Swedish Startup Leverages NFTs to Rival EA Sports FIFA

A Swedish startup, named GOALS,  hopes to rival EA Sports next year as the top football game developer, but with an added twist; they’ll incorporate digital assets.



GOALS is building a multiplayer football game that offers a real football simulation, much like EA Sports FIFA and the now-defunct Pro Evolution Soccer did. Rather than making it a true simulation, they’re moving towards an arcade-style game. The big difference will be how players manage their teams; their players will be NFTs that they can buy, sell and develop to accrue real-world value.

There’s hope that will enable them to steal market share from the EA Sports title, set to be renamed EA Sports FC. It allows players to trade cards, but only for in-game currency, and teams are reset each season, meaning gamers have to start again and spend money with EA Sports to do so. That’s a model GOALS hopes to fight against with their release.

“You have a huge incumbent in a monopoly position. They are not innovating in terms of gameplay. They’re focusing on revenues,” co-founder and CEO Andreas Thorstensson says of EA Sports’ title. “That’s where a startup has the chance to actually beat them. But we want to do things a little bit differently.”

By doing things differently, they mean bringing together the digital asset space, in this instance NFTs and football. It’s not a new concept; different digital asset projects have been met with varying degrees of positivity. The football industry has welcomed fan tokens, a crypto-backed digital asset that offers influence over club decisions. They’ve proven popular across Europe and recently appeared in Mexico, and have also spread to other sports. They offer a real-world benefit for owners, who can buy and sell their tokens should they wish.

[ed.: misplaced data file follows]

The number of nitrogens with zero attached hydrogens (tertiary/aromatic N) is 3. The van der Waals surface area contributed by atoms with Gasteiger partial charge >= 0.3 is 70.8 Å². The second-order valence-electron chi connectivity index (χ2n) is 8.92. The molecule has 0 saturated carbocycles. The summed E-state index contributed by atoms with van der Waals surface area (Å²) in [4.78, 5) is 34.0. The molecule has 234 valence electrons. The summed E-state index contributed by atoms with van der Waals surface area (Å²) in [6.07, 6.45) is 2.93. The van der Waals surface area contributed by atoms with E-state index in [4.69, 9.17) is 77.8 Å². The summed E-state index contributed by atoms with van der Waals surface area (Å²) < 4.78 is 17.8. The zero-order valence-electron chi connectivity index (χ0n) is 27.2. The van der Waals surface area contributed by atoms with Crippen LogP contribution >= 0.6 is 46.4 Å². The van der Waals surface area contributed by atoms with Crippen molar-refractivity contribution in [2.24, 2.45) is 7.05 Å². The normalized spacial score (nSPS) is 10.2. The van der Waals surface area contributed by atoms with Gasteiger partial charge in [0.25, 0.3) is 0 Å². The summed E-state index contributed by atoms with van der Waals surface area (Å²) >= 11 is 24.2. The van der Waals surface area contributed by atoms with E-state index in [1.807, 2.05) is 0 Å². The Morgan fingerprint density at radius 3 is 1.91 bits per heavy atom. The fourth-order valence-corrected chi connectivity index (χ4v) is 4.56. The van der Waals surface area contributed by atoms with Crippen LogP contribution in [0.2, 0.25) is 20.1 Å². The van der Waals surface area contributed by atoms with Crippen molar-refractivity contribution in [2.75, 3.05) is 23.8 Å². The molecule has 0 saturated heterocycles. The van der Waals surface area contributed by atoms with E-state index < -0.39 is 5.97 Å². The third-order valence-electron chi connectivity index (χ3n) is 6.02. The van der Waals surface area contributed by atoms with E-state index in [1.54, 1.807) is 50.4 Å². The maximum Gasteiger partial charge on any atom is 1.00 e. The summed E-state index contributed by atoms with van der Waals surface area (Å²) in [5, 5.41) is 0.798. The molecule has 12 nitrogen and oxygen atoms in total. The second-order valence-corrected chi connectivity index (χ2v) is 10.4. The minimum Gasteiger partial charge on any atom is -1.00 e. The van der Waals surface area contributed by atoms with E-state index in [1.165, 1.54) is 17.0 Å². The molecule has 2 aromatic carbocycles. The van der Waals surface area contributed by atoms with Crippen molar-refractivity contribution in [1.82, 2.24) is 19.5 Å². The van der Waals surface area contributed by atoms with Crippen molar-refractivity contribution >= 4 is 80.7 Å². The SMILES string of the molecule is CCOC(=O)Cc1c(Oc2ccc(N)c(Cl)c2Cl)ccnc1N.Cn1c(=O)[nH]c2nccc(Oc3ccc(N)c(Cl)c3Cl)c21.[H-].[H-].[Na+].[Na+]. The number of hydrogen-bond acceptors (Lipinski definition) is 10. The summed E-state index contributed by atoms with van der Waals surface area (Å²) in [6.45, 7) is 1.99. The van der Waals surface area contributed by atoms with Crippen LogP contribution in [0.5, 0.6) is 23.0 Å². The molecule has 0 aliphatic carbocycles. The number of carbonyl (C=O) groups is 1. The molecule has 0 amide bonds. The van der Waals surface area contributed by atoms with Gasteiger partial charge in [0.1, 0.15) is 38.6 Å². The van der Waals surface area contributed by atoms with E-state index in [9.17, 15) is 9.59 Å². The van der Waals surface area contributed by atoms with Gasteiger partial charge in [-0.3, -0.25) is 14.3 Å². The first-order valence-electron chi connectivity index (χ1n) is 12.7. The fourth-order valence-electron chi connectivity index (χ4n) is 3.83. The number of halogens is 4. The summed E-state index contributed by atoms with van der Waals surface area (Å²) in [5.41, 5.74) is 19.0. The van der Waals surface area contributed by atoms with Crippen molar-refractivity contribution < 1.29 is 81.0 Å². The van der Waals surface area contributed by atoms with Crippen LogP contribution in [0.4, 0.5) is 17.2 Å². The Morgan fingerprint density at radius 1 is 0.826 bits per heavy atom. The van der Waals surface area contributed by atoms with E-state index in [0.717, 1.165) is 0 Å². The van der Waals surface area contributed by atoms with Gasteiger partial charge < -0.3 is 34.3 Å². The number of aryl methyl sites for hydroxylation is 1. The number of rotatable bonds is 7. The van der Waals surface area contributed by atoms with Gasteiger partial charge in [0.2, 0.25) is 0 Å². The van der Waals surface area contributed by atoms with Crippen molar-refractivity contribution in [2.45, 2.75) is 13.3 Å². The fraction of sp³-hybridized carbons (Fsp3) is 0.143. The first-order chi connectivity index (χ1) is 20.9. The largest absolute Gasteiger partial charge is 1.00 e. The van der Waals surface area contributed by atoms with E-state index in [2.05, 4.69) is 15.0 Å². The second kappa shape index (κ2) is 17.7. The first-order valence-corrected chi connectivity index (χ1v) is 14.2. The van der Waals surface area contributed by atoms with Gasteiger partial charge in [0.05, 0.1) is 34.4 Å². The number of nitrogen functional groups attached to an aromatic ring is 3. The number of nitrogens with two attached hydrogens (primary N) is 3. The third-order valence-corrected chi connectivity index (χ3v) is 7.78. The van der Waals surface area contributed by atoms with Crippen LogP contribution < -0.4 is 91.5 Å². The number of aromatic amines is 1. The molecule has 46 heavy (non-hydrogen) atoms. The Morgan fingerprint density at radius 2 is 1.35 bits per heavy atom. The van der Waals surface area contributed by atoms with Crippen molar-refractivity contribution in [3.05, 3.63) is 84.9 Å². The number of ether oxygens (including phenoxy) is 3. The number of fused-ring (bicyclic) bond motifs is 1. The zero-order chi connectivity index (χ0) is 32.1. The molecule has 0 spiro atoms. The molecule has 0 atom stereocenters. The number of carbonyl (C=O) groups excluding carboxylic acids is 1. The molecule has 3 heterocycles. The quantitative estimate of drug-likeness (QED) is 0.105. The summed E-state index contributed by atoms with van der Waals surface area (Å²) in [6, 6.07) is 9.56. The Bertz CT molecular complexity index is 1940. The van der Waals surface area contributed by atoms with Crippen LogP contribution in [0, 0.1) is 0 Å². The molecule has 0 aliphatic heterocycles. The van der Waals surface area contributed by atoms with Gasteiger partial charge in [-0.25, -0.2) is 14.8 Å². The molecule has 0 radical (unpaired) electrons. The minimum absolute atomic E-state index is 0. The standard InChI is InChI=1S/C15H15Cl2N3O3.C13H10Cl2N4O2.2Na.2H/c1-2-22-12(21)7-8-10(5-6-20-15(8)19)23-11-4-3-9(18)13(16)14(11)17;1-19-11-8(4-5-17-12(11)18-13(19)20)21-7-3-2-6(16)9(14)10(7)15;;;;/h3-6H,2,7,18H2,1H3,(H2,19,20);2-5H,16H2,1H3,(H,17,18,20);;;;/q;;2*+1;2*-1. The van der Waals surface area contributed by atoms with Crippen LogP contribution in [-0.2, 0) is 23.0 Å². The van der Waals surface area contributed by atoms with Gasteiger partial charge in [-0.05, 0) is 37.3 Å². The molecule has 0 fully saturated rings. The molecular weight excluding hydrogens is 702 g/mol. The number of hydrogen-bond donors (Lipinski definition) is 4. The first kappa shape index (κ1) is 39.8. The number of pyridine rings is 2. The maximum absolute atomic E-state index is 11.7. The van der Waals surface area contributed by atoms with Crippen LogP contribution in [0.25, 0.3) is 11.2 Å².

However, there has been a backlash to crypto companies becoming involved in football, specifically the ownership of football clubs. Crypto company WAGMI United owns Crawley FC, and they recently announced they’re releasing an NFT-only third kit, which has been met with widespread derision. The same applies to the gaming industry. There are plenty of crypto games out there, but plans by some developers to launch NFTs into existing titles have been met with disdain. How can GOALS ensure they harness the positive side of digital assets and avoid the negativity the industry attracts?

They’ll ensure the gamer gets a real benefit for their involvement. One argument with FIFA is that you can sign a player, for instance, Lionel Messi, and a hundred other players could sign him simultaneously. Teams all look similar, and you never really own the player; when the new title comes out, he’s gone. GOALS is different; they want every single player to be different and for you to own that unique player.

“DNA is an essential part of what makes each human being unique, and the same logic will apply in GOALS,” their website states. “A player’s DNA will affect their stats and looks, but more importantly, it cannot be replicated. Therefore, every player in GOALS will be one-of-a-kind and exclusive to the owner.”

There are interesting concepts contained within the startup, and the trailer adds to the excitement. There’s already a new football game in development, UFL from Strikerz Inc., and it hopes to take on EA Sports without the NFT angle. Any success GOALS might have depends entirely on how receptive the crossover industries of football and gaming are to their digital asset model. Get it right, as with fan tokens, and they could have a hit on their hands.